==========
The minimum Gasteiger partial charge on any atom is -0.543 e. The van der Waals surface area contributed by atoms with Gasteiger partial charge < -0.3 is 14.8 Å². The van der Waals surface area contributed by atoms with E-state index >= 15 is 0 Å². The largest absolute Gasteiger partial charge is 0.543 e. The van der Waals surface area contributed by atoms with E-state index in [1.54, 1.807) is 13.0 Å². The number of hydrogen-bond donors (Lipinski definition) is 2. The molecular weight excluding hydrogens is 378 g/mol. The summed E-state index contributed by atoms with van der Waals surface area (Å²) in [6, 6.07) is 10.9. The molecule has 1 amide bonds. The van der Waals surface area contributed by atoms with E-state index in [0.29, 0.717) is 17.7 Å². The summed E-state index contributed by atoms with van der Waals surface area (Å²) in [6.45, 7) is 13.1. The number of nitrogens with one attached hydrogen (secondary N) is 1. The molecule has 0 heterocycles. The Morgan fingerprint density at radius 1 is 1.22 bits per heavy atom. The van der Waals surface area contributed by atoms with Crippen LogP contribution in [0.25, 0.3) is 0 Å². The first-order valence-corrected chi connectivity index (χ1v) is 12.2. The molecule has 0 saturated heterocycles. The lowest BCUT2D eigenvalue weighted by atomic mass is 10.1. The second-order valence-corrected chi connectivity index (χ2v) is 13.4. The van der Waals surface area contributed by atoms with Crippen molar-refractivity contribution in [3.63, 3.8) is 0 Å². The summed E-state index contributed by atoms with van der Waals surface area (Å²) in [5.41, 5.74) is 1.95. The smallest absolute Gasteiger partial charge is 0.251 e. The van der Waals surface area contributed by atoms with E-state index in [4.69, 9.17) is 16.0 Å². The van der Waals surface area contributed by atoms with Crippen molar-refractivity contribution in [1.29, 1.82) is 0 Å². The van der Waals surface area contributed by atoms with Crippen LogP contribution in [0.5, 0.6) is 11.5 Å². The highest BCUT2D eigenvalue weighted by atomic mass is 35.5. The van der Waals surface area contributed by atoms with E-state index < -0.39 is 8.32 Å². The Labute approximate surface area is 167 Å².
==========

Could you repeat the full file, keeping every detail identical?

The minimum Gasteiger partial charge on any atom is -0.543 e. The van der Waals surface area contributed by atoms with Gasteiger partial charge < -0.3 is 14.8 Å². The van der Waals surface area contributed by atoms with E-state index >= 15 is 0 Å². The largest absolute Gasteiger partial charge is 0.543 e. The van der Waals surface area contributed by atoms with E-state index in [1.54, 1.807) is 13.0 Å². The number of hydrogen-bond donors (Lipinski definition) is 2. The molecular weight excluding hydrogens is 378 g/mol. The summed E-state index contributed by atoms with van der Waals surface area (Å²) in [6, 6.07) is 10.9. The molecule has 1 amide bonds. The van der Waals surface area contributed by atoms with E-state index in [0.29, 0.717) is 17.7 Å². The summed E-state index contributed by atoms with van der Waals surface area (Å²) in [6.45, 7) is 13.1. The number of nitrogens with one attached hydrogen (secondary N) is 1. The molecule has 0 heterocycles. The Morgan fingerprint density at radius 1 is 1.22 bits per heavy atom. The van der Waals surface area contributed by atoms with Crippen LogP contribution in [0.25, 0.3) is 0 Å². The first-order valence-corrected chi connectivity index (χ1v) is 12.2. The molecule has 0 saturated heterocycles. The lowest BCUT2D eigenvalue weighted by atomic mass is 10.1. The second-order valence-corrected chi connectivity index (χ2v) is 13.4. The van der Waals surface area contributed by atoms with Crippen molar-refractivity contribution in [3.63, 3.8) is 0 Å². The summed E-state index contributed by atoms with van der Waals surface area (Å²) in [5.41, 5.74) is 1.95. The smallest absolute Gasteiger partial charge is 0.251 e. The van der Waals surface area contributed by atoms with E-state index in [4.69, 9.17) is 16.0 Å². The van der Waals surface area contributed by atoms with Crippen molar-refractivity contribution in [1.29, 1.82) is 0 Å². The van der Waals surface area contributed by atoms with Crippen LogP contribution in [0.5, 0.6) is 11.5 Å². The highest BCUT2D eigenvalue weighted by atomic mass is 35.5. The van der Waals surface area contributed by atoms with E-state index < -0.39 is 8.32 Å². The Labute approximate surface area is 167 Å².